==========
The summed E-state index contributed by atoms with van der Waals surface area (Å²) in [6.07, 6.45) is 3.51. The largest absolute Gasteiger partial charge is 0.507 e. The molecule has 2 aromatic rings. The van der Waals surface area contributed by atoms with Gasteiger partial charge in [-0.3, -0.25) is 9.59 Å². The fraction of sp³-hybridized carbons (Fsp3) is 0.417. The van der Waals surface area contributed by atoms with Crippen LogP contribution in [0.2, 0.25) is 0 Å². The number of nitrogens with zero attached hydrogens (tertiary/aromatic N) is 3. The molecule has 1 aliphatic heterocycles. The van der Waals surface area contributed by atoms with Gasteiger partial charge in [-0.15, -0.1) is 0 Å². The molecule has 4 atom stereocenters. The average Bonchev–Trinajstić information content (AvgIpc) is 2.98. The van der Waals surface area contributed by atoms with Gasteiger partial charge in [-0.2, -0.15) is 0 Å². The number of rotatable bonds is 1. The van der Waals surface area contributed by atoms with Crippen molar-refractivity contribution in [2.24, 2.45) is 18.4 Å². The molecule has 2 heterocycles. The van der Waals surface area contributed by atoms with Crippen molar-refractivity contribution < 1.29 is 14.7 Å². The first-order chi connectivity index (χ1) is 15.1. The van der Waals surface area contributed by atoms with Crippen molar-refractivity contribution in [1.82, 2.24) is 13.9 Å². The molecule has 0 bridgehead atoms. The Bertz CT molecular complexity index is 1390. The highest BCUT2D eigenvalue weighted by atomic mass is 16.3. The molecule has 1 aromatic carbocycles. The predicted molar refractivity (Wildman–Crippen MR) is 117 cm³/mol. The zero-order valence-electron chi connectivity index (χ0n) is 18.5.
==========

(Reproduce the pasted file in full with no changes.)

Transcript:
The summed E-state index contributed by atoms with van der Waals surface area (Å²) in [6.07, 6.45) is 3.51. The largest absolute Gasteiger partial charge is 0.507 e. The molecule has 2 aromatic rings. The van der Waals surface area contributed by atoms with Gasteiger partial charge in [-0.3, -0.25) is 9.59 Å². The fraction of sp³-hybridized carbons (Fsp3) is 0.417. The van der Waals surface area contributed by atoms with Crippen LogP contribution in [0.2, 0.25) is 0 Å². The number of nitrogens with zero attached hydrogens (tertiary/aromatic N) is 3. The molecule has 1 aliphatic heterocycles. The van der Waals surface area contributed by atoms with Gasteiger partial charge in [-0.15, -0.1) is 0 Å². The molecule has 4 atom stereocenters. The average Bonchev–Trinajstić information content (AvgIpc) is 2.98. The van der Waals surface area contributed by atoms with Gasteiger partial charge in [-0.2, -0.15) is 0 Å². The number of rotatable bonds is 1. The van der Waals surface area contributed by atoms with Crippen molar-refractivity contribution in [2.24, 2.45) is 18.4 Å². The molecule has 2 heterocycles. The van der Waals surface area contributed by atoms with Crippen molar-refractivity contribution < 1.29 is 14.7 Å². The first-order chi connectivity index (χ1) is 15.1. The van der Waals surface area contributed by atoms with Crippen molar-refractivity contribution in [1.82, 2.24) is 13.9 Å². The molecule has 0 bridgehead atoms. The Bertz CT molecular complexity index is 1390. The highest BCUT2D eigenvalue weighted by atomic mass is 16.3. The molecule has 1 aromatic carbocycles. The predicted molar refractivity (Wildman–Crippen MR) is 117 cm³/mol. The zero-order valence-electron chi connectivity index (χ0n) is 18.5.